Secondly, the use of averages. Averages are meant to smooth out outliers and abnormalities. In football, that means unusually good runs (like Greece at Euro 2004) are not given as much weight as say, decent, consistent results (like England). England is currently ranked 4th in the world, and I don’t think there are many who truly believe the English squad is the fourth best in the world. But, England consistently makes it to major competitions and out of the group stages. Granted they usually lose in the round of 16 or quarterfinals, but that consistency allows them to earn significant points each year. By comparison, the 5th place team happens to be the team that knocked England out of the last Euro tournament. Italy. I think most would agree that the current Italy squad is better than the current England squad, and indeed in that match Italy dominated, although they couldn’t score. But Italy is “punished” in the current rankings because of their poor showing at South Africa and the following year.
England – 113 + 205 + 254 + 600
Italy – 105 + 119 + 301 + 647
In the past two years Italy has thoroughly outperformed England, but because of a bad year, three years ago, England is said to be the better team. Make sense? Not really.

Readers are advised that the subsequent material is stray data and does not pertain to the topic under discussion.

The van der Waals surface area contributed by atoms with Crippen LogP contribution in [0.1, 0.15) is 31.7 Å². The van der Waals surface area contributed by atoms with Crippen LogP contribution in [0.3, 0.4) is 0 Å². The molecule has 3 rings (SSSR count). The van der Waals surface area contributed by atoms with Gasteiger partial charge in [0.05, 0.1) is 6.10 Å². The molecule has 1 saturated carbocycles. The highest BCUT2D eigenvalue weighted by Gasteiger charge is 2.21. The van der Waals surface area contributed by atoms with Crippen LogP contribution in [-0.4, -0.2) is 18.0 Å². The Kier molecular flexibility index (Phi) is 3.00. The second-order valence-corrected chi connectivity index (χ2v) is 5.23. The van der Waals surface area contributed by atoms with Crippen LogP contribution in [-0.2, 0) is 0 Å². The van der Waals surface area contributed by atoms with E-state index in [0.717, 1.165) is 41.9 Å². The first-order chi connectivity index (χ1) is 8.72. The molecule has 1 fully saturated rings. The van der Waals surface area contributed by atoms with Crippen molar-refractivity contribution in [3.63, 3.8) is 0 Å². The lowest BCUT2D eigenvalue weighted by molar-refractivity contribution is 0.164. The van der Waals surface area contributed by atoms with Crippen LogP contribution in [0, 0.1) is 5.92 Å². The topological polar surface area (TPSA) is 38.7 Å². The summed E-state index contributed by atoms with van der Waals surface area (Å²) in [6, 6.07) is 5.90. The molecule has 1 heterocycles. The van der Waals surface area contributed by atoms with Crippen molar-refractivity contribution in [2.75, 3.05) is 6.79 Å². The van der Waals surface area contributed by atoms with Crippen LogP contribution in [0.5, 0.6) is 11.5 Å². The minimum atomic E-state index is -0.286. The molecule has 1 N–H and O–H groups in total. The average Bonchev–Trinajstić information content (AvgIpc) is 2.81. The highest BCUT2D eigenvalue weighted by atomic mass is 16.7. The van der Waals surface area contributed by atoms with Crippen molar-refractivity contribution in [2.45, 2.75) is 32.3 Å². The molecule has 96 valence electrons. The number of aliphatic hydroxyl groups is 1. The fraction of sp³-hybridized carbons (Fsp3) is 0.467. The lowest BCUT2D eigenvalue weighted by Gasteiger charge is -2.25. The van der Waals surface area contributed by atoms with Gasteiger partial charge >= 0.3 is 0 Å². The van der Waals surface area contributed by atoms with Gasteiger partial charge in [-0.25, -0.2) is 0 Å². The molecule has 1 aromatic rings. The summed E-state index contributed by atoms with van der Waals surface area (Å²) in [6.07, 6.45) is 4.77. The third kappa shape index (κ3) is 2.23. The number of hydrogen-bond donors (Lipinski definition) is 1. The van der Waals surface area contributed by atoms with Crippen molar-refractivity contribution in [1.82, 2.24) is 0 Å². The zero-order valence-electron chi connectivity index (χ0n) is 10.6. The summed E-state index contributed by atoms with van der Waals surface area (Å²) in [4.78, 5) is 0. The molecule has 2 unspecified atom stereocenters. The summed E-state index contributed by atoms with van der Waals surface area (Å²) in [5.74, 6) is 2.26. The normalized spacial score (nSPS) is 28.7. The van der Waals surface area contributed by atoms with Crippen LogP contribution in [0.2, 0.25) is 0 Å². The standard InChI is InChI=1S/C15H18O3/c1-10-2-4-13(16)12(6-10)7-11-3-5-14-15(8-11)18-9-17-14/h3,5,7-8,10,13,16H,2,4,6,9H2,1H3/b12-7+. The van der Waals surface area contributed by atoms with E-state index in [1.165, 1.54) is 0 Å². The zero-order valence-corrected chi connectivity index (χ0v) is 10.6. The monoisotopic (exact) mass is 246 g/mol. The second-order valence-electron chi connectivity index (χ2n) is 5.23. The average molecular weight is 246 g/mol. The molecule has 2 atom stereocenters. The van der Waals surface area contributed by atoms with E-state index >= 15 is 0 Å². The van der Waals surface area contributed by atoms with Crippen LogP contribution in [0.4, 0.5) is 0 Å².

In the past four years, Korea has amassed the following points: 62, 132, 186, 219.
In comparison Japan has picked up the following points: 70, 174, 133, 432.
What does it show. That Korea and Japan used to be fairly close in terms of performance. But lately Japan has really pulled away.
Which brings me to some final thoughts about the FIFA rankings.
1) The rankings are NOT a snapshot of who is better at the present time (when the rankings are released). Instead they are an indication of how a team has performed over the last four year cycle. When viewed through this lens, the rankings, particularly at the top make more sense.
2) The unbalanced scheduling of major continental tournaments skews the rankings. Since FIFA weights more recent results more heavily, and more games as more important, teams that have participated in a major continental tournament are given higher rankings over those whose tournament was awhile ago. Zambia was a big mover this past month due to a solid run at the Africa Cup of Nations. This string of games (and positive results) gives a huge point boost over teams that are only playing on designated international days.
3) Teams who play strong teams are “punished” by the zero points for losses.
So, in the end, all I’m trying to say is don’t take the rankings too seriously. They’re a bit of fun, but that’s all.